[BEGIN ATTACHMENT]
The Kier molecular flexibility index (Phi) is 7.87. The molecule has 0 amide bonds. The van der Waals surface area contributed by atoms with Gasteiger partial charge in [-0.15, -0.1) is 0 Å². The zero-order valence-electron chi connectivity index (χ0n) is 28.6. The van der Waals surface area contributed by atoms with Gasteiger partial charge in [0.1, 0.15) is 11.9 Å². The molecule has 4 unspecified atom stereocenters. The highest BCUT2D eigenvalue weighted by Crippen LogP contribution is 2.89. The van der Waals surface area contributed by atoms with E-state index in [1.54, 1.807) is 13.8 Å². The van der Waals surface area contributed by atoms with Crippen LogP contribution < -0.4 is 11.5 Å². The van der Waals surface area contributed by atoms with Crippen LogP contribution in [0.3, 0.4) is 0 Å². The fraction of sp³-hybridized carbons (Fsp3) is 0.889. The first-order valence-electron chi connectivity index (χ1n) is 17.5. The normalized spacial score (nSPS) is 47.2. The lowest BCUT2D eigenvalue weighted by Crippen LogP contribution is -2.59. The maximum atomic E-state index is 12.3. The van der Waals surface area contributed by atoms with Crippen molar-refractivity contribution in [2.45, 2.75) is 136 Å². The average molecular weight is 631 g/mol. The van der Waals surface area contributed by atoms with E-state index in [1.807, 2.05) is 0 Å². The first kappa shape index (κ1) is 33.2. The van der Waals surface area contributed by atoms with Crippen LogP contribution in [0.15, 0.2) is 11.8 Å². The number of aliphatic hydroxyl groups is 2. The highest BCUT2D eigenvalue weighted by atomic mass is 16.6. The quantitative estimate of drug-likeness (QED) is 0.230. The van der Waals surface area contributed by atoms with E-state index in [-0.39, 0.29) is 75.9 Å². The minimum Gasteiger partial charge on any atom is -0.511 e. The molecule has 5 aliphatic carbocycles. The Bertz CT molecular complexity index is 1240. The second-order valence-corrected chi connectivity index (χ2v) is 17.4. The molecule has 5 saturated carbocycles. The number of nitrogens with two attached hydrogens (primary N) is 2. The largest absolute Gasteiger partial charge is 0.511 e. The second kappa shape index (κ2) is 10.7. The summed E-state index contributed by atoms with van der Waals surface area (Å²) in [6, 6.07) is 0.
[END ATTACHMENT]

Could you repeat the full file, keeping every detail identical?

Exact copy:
The Kier molecular flexibility index (Phi) is 7.87. The molecule has 0 amide bonds. The van der Waals surface area contributed by atoms with Gasteiger partial charge in [-0.15, -0.1) is 0 Å². The zero-order valence-electron chi connectivity index (χ0n) is 28.6. The van der Waals surface area contributed by atoms with Gasteiger partial charge in [0.1, 0.15) is 11.9 Å². The molecule has 4 unspecified atom stereocenters. The highest BCUT2D eigenvalue weighted by Crippen LogP contribution is 2.89. The van der Waals surface area contributed by atoms with E-state index in [1.54, 1.807) is 13.8 Å². The van der Waals surface area contributed by atoms with Crippen LogP contribution < -0.4 is 11.5 Å². The van der Waals surface area contributed by atoms with Crippen LogP contribution in [0.3, 0.4) is 0 Å². The fraction of sp³-hybridized carbons (Fsp3) is 0.889. The first-order valence-electron chi connectivity index (χ1n) is 17.5. The normalized spacial score (nSPS) is 47.2. The lowest BCUT2D eigenvalue weighted by Crippen LogP contribution is -2.59. The maximum atomic E-state index is 12.3. The van der Waals surface area contributed by atoms with Crippen molar-refractivity contribution in [2.45, 2.75) is 136 Å². The average molecular weight is 631 g/mol. The van der Waals surface area contributed by atoms with E-state index in [1.807, 2.05) is 0 Å². The first kappa shape index (κ1) is 33.2. The van der Waals surface area contributed by atoms with Crippen LogP contribution in [0.15, 0.2) is 11.8 Å². The number of aliphatic hydroxyl groups is 2. The highest BCUT2D eigenvalue weighted by atomic mass is 16.6. The quantitative estimate of drug-likeness (QED) is 0.230. The van der Waals surface area contributed by atoms with E-state index in [-0.39, 0.29) is 75.9 Å². The minimum Gasteiger partial charge on any atom is -0.511 e. The molecule has 5 aliphatic carbocycles. The Bertz CT molecular complexity index is 1240. The second-order valence-corrected chi connectivity index (χ2v) is 17.4. The molecule has 5 saturated carbocycles. The number of nitrogens with two attached hydrogens (primary N) is 2. The largest absolute Gasteiger partial charge is 0.511 e. The second kappa shape index (κ2) is 10.7. The summed E-state index contributed by atoms with van der Waals surface area (Å²) in [6, 6.07) is 0.